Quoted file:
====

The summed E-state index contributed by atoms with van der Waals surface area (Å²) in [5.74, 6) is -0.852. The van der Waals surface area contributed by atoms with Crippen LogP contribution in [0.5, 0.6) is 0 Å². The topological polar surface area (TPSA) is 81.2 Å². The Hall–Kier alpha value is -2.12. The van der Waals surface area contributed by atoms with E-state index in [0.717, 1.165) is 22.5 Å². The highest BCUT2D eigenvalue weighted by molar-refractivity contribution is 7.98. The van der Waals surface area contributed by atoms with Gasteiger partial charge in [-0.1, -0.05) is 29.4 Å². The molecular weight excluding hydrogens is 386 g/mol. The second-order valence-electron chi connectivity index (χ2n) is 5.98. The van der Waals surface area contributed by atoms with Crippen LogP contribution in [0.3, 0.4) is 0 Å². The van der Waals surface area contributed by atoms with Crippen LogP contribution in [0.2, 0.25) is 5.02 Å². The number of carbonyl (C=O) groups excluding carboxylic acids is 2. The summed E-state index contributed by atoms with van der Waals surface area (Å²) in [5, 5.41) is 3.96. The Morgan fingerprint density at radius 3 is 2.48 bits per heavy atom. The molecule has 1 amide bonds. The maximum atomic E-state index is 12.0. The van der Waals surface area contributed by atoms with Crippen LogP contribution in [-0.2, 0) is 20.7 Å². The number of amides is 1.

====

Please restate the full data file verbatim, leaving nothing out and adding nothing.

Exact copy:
The summed E-state index contributed by atoms with van der Waals surface area (Å²) in [5.74, 6) is -0.852. The van der Waals surface area contributed by atoms with Crippen LogP contribution in [0.5, 0.6) is 0 Å². The topological polar surface area (TPSA) is 81.2 Å². The Hall–Kier alpha value is -2.12. The van der Waals surface area contributed by atoms with E-state index in [0.717, 1.165) is 22.5 Å². The highest BCUT2D eigenvalue weighted by molar-refractivity contribution is 7.98. The van der Waals surface area contributed by atoms with Gasteiger partial charge in [-0.1, -0.05) is 29.4 Å². The molecular weight excluding hydrogens is 386 g/mol. The second-order valence-electron chi connectivity index (χ2n) is 5.98. The van der Waals surface area contributed by atoms with Crippen LogP contribution in [0.3, 0.4) is 0 Å². The van der Waals surface area contributed by atoms with Crippen LogP contribution in [0.2, 0.25) is 5.02 Å². The number of carbonyl (C=O) groups excluding carboxylic acids is 2. The summed E-state index contributed by atoms with van der Waals surface area (Å²) in [5, 5.41) is 3.96. The Morgan fingerprint density at radius 3 is 2.48 bits per heavy atom. The molecule has 1 amide bonds. The maximum atomic E-state index is 12.0. The van der Waals surface area contributed by atoms with Crippen LogP contribution in [-0.2, 0) is 20.7 Å². The number of amides is 1.